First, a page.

BATON ROUGE, La. (BRPROUD) — A federal judge on Friday, Sept. 8, ruled that the state of Louisiana can’t keep minors at Angola.

Chief U.S. District Judge Shelly Dick ordered the state to remove minors being held at Louisiana State Penitentiary by Friday, Sept. 15. The Office of Juvenile Justice has been holding juveniles in the former death row facility.

Gov. John Bel Edwards and the OJJ announced last year that minors would be held at Angola because of housing and security needs. The plan, OJJ Deputy Secretary Curtis Nelson Jr. said, was always to move them out from Angola as soon as a new maximum-security facility for youth is completed in Monroe.

“The ruling, while it addressed safety and security, it ignored it as the primary concern that is the OJJ’s first and foremost concern, the security of the youth, the security of the staff, and the security of the public,” said Lem Montgomery, a lawyer representing the OJJ.

Lawyers for the teens, including the ACLU, filed a motion in July alleging unconstitutional and inhumane conditions. (The litigation team for the boys includes: ACLU’s National Prison Project, the ACLU of Louisiana, the Claiborne Firm and Fair Fight Initiative, the Southern Poverty Law Center and attorneys Chris Murell and David Shanies.)

According to an emergency filing by the ACLU, minors were punished by being:

  • put in solitary.
  • kept in cells for more than 23 hours a day.
  • kept handcuffed and shackled when showering or during outside rec time.

Other concerns included using mace on the minors; withholding family time; and lack of staffing and support for mental health, social services and education or special education.

“We stand ready with the state to close this facility, this horrible experiment,” said David Utter of the Fair Fight Initiative and lead council for the plaintiffs. “Louisiana should be ashamed of how these kids are treated. This was all done in our name with our tax dollars.”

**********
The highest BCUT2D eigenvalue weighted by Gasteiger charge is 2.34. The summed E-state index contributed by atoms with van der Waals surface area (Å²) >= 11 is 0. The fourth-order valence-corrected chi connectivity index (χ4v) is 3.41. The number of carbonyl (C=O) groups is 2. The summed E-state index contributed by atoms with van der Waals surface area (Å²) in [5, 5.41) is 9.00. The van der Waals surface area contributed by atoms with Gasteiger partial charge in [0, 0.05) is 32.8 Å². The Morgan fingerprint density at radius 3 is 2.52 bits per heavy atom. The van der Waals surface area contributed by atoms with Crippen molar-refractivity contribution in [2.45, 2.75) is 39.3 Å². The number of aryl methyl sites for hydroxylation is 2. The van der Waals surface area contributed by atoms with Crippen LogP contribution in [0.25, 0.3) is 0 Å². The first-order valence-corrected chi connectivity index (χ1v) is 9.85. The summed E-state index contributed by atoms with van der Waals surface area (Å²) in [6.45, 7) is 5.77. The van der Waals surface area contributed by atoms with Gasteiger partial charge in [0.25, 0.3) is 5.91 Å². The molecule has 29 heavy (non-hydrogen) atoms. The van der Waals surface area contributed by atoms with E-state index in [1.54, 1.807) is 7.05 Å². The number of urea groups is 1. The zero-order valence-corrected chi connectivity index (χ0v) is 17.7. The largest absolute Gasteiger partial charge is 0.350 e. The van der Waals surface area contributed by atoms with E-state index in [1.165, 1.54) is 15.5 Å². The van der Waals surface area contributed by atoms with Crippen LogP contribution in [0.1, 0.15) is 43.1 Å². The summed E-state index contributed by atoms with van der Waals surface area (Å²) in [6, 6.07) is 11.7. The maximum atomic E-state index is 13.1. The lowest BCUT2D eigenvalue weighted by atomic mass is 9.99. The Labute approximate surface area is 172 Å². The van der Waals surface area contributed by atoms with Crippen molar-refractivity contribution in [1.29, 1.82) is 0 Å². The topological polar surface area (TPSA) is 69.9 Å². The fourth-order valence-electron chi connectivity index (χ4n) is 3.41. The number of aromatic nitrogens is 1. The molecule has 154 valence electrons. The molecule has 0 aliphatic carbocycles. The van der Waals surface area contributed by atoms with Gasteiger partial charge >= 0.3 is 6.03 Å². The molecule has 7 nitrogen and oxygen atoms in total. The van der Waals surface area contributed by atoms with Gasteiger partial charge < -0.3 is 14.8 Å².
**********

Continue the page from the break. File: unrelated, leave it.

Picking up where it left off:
These kids had to be used as an experiment for people to start to wake up, and it’s unfortunate because it’s always Black kids that always have to be used as an experiment for people to open their eyes up,” said Antonio Travis, the youth coordinator for Families and Friends of Louisiana’s Incarcerated Children.

In a news release, the ACLU said Dick gave an oral ruling today and will provide a written one later.

“For almost 10 months, children — nearly all Black boys — have been held in abusive conditions of confinement at the former death row of Angola – the nation’s largest adult maximum security prison. We are grateful to our clients and their families for their bravery in speaking out and standing up against this cruelty,” Utter said.

“Now, it is time for Louisiana’s leaders to provide the appropriate care and support so all children can thrive and reach their full potential,” he continued. “We demand investment in our children, not punishment. State officials must address the long-standing, systemic failures in Louisiana’s juvenile justice system. A state where all our children — Black, Brown, and white — have equal access to opportunity is possible.”

Nelson said the OJJ disagreed with the ruling and will seek an emergency writ.

“Last year, after a series of high-profile and violent incidents at OJJ facilities, the office of Juvenile Justice temporarily repurposed a facility on the grounds of Louisiana State Penitentiary as a transitional treatment facility for high-risk youth,” said Nelson. “The decision was not made lightly but with inadequate space at existing OJJ facilities, immediate action was necessary to protect the youth, staff, and surrounding communities.

“OJJ has taken extraordinary measures to ensure the temporary West Feliciana Facility complies with state and federal law requiring the youth to continue receiving education classes, have suitable living conditions, and be completely separated from any adult inmates,” he continued. “The West Feliciana Facility has allowed us to keep community members, staff, and youth in our care safe, but the plan has always been to close the temporary facility as soon as possible and move the high-risk youth upon completion of the new Swanson secure care facility, which is scheduled to open later this year. While we disagree with the court’s ruling today and will be seeking an emergency writ, we will continue to explore every option available to us that ensures the safety of staff, community members, and youth in our care.”

This story is breaking and will be updated.